Sometime around May of this year, I received an unexpected phone call. A man named Larry Decker called our home, introduced himself as a cousin of mine, and proceeded to inform me of a Decker family reunion that would be taking place in June in Salt Lake City. As he shared more and more of the details of the reunion, my interest (which at the beginning of the conversation had been quite tepid) heightened considerably. We exchanged e-mail addresses, and to make a longer story shorter, Father's Day weekend found me meeting my parents at the Joseph Smith Memorial Building for the first of two Decker family gatherings.
We spent the first night eating a gourmet meal, and listening to several family members speak, including Rod Decker, who has been a KUTV newsperson and is also a cousin of mine, apparently. In addition, Elder Don R. Clarke, of the First Quorum of the Seventy spoke to us, as well as his wife, Mary Anne Jackson Clarke. Sister Clarke is also a cousin. There were other speakers as well that evening, and although the program went a little long for my taste, I wasn't sorry that I attended. We spent the night at Aunt Florence and Uncle David's house (though they weren't there, they still allowed us free reign of their home, which I thought was really quite nice of them), and got up the next morning for the second and final day of the reunion, which was to be a morning of different speakers covering topics related to our ancestors, followed by a pot-luck barbeque in the back area of a Salt Lake area church.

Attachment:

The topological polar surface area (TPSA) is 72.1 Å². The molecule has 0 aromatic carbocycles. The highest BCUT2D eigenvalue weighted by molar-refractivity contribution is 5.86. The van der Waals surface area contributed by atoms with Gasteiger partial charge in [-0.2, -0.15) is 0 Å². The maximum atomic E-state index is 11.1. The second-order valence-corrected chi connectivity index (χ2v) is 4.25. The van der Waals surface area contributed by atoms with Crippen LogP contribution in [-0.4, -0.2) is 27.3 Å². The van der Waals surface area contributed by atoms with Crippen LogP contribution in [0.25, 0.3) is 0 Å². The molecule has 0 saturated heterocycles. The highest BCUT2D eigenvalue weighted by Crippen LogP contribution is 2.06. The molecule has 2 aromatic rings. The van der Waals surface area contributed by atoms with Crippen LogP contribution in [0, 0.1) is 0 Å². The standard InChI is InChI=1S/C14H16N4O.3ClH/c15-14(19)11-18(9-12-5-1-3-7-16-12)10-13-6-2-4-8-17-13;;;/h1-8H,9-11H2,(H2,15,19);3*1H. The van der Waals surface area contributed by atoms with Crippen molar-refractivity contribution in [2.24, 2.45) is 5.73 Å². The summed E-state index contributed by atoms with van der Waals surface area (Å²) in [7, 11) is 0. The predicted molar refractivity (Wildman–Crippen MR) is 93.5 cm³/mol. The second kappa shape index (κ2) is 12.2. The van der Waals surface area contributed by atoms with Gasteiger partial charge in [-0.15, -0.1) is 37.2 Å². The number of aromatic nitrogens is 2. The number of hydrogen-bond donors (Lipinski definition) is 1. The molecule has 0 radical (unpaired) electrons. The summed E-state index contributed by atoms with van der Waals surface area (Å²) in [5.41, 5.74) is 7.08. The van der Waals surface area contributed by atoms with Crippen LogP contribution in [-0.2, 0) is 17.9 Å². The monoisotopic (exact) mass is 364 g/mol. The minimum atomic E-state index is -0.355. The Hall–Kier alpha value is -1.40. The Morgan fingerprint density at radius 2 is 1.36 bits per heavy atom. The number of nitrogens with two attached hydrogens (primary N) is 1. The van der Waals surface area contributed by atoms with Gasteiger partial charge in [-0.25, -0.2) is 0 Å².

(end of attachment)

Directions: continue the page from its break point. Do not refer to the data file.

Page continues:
My first cousin Juliana (Davis) Wallace (as opposed to the rest of my cousins there, who were more along the lines of second and third cousins a few times removed) spoke at this meeting on the topic of my grandmother, Florence Decker Corry. She recently completed a biography on Florence, making her about as much of an expert on her life as anyone who wasn't personally acquainted with her could be. I enjoyed her talk very much, as well as many of the other talks.
While we were there at the meeting, I looked around and realized that for the first time in many years, I could look around and see all of Florence's children at the same place at the same time. Something that rare required me to take a picture, and so before we all went our way after the luncheon, and with the help of my father and my Aunt Liz, I was able to persuade them all to pose for a picture, along with their first cousin, Nancy Black.
|Uncle Jeff wanted to line up by height. That's because with Uncle E.J. missing, Jeff is the tallest in the group. He was (obviously) voted down, though.|
They were really good sports about it all, but as soon as I started taking a few shots, the funniest thing happened. Suddenly, it seemed as if everyone at the reunion (and there were well over a hundred of us) immediately felt the need to rush over and get a picture of the group for their own collection as well! All of a sudden, my dad and aunts and uncles (and first cousin once removed) were posing and smiling and smiling and posing for picture after picture.
The longer the posing went on, the more hilarious the scene became. Uncle Jeff and Aunt Liz were exchanging teasing remarks to each other, Uncle Steve kept trying to bow out of the picture, the other aunts and uncles were carrying on with jokes and smart remarks, and my dad just laughed through the whole thing.
As I watched those siblings have so much fun laughing and playing together, it felt happily familiar to me, and not just because I've been watching them carry on together my whole life. The more I saw them playing around, the more I saw how their enjoyment of each others company is now reflected in the relationships that I have with my siblings, and the relationships that most of my cousins have with their siblings as well.
It was the best part of a really great few days.